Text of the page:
Cognitive therapy is a well known and widely used means of helping depressed patients, but is only now beginning to be extended to other client groups. Cognitive Therapy for Learning Disability contains contributions from well known and highly experienced practitioner researchers about the theoretical and practical issues surrounding the application of cognitive therapy to this special client group. Since cognitive therapy is usually understood to consist mainly of talking and introspection, the communication difficulties, challenging behaviours and the whole question of self-regulation make CBT for learning disabled people a challenging and fascinating topic.
Cognitive Therapy for Learning Disability provides a wealth of practical examples for training and will be invaluable to clinical psychologists, psychiatrists and all researchers and practitioners who deal with learning disabled people in their daily lives.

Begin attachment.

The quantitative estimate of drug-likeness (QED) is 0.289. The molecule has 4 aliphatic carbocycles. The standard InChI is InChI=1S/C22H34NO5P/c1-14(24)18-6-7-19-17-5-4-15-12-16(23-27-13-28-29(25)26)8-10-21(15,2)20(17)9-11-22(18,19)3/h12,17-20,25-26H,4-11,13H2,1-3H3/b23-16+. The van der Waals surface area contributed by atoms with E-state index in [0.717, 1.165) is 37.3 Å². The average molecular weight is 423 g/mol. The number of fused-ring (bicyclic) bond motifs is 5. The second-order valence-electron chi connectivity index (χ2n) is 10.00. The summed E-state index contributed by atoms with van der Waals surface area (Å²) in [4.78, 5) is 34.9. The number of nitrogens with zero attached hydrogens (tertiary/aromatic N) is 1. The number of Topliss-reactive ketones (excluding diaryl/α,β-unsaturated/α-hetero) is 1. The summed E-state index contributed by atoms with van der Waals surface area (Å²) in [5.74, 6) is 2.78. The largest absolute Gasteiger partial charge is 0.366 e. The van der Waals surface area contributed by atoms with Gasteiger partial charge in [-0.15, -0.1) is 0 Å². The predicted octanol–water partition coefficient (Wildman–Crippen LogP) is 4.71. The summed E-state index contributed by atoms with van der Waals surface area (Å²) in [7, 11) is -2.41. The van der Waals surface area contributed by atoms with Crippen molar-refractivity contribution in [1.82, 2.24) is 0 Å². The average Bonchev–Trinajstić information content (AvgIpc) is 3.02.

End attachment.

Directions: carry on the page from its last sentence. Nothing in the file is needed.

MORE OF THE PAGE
List of illustrations
List of contributors
Preface by Raymond W. Novaco
1. Cognitive-behaviour therapy for people with learning disabilities: conceptual and contextual issues
2. Theoretical and practical issues in cognitive-behavioural approaches for people with learning disabilities: a radical behavioural perspective
3. Anger assessment for people with mild learning disabilities in secure settings
4. Understanding and assessing depression in people with learning disabilities: a cognitive-behavioural approach
5. Teaching cognitive self-regulation of independence and emotion control skills
6. Social problem-solving groups for adults with learning disabilities
7. Cognitive-behaviour therapy for people with learning disabilities: assessment and intervention
8. Cognitive-behaviour therapy for anxiety in people with learning disabilities
9. Applying cognitive-behavoural approaches to the carers of people with learning disabilities who display challenging behaviour
10. Sustaining a cognitive psychology for people with learning disabilities